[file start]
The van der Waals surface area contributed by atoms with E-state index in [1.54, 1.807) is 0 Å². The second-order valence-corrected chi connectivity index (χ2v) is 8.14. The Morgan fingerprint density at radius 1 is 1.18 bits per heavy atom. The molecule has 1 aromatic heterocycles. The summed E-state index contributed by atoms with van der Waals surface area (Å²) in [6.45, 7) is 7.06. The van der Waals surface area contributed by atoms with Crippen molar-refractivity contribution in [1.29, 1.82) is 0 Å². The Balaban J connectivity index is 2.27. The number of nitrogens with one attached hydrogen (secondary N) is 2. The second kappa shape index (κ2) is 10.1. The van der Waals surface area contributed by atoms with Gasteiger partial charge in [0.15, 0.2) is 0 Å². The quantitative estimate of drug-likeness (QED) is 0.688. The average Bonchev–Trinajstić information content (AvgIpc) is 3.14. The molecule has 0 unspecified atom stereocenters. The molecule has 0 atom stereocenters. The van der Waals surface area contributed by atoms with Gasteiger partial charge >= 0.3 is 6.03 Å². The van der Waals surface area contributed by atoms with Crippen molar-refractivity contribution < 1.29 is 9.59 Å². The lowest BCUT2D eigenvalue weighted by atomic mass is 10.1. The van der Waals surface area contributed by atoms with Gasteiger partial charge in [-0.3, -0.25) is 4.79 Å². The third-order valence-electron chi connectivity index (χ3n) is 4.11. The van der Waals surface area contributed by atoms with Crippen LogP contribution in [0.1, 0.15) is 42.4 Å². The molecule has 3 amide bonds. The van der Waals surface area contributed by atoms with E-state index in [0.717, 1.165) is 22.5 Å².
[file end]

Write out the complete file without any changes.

The van der Waals surface area contributed by atoms with E-state index in [1.54, 1.807) is 0 Å². The second-order valence-corrected chi connectivity index (χ2v) is 8.14. The Morgan fingerprint density at radius 1 is 1.18 bits per heavy atom. The molecule has 1 aromatic heterocycles. The summed E-state index contributed by atoms with van der Waals surface area (Å²) in [6.45, 7) is 7.06. The van der Waals surface area contributed by atoms with Crippen molar-refractivity contribution in [1.29, 1.82) is 0 Å². The Balaban J connectivity index is 2.27. The number of nitrogens with one attached hydrogen (secondary N) is 2. The second kappa shape index (κ2) is 10.1. The van der Waals surface area contributed by atoms with Gasteiger partial charge in [0.15, 0.2) is 0 Å². The quantitative estimate of drug-likeness (QED) is 0.688. The average Bonchev–Trinajstić information content (AvgIpc) is 3.14. The molecule has 0 unspecified atom stereocenters. The molecule has 0 atom stereocenters. The van der Waals surface area contributed by atoms with Gasteiger partial charge >= 0.3 is 6.03 Å². The van der Waals surface area contributed by atoms with Crippen molar-refractivity contribution < 1.29 is 9.59 Å². The lowest BCUT2D eigenvalue weighted by atomic mass is 10.1. The van der Waals surface area contributed by atoms with Gasteiger partial charge in [-0.3, -0.25) is 4.79 Å². The third-order valence-electron chi connectivity index (χ3n) is 4.11. The van der Waals surface area contributed by atoms with Crippen LogP contribution in [0.1, 0.15) is 42.4 Å². The molecule has 3 amide bonds. The van der Waals surface area contributed by atoms with E-state index in [0.717, 1.165) is 22.5 Å².